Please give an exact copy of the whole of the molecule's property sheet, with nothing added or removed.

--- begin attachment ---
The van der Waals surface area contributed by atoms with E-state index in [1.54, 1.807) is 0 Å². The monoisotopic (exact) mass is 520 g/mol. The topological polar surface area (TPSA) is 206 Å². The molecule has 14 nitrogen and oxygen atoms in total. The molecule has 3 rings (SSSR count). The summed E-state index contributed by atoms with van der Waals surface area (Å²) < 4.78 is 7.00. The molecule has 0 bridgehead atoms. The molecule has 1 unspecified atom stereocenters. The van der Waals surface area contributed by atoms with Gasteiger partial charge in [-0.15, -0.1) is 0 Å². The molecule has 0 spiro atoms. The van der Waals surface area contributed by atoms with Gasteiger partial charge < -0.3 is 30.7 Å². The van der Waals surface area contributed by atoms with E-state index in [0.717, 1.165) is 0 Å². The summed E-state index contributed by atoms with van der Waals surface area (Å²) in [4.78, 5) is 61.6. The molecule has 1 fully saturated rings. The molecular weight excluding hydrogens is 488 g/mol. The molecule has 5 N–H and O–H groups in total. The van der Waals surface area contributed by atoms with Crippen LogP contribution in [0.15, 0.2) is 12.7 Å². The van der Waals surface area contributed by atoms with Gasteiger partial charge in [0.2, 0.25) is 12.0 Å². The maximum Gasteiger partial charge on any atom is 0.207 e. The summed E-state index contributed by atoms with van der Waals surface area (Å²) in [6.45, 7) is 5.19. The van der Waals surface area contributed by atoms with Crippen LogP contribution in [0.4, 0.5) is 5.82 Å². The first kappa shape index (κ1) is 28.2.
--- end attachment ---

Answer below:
The van der Waals surface area contributed by atoms with E-state index in [1.54, 1.807) is 0 Å². The monoisotopic (exact) mass is 520 g/mol. The topological polar surface area (TPSA) is 206 Å². The molecule has 14 nitrogen and oxygen atoms in total. The molecule has 3 rings (SSSR count). The summed E-state index contributed by atoms with van der Waals surface area (Å²) < 4.78 is 7.00. The molecule has 0 bridgehead atoms. The molecule has 1 unspecified atom stereocenters. The van der Waals surface area contributed by atoms with Gasteiger partial charge in [-0.15, -0.1) is 0 Å². The molecule has 0 spiro atoms. The van der Waals surface area contributed by atoms with Gasteiger partial charge < -0.3 is 30.7 Å². The van der Waals surface area contributed by atoms with E-state index in [0.717, 1.165) is 0 Å². The summed E-state index contributed by atoms with van der Waals surface area (Å²) in [4.78, 5) is 61.6. The molecule has 1 fully saturated rings. The molecular weight excluding hydrogens is 488 g/mol. The molecule has 5 N–H and O–H groups in total. The van der Waals surface area contributed by atoms with Crippen LogP contribution in [0.15, 0.2) is 12.7 Å². The van der Waals surface area contributed by atoms with Gasteiger partial charge in [0.2, 0.25) is 12.0 Å². The maximum Gasteiger partial charge on any atom is 0.207 e. The summed E-state index contributed by atoms with van der Waals surface area (Å²) in [6.45, 7) is 5.19. The van der Waals surface area contributed by atoms with Crippen LogP contribution in [0.4, 0.5) is 5.82 Å². The first kappa shape index (κ1) is 28.2.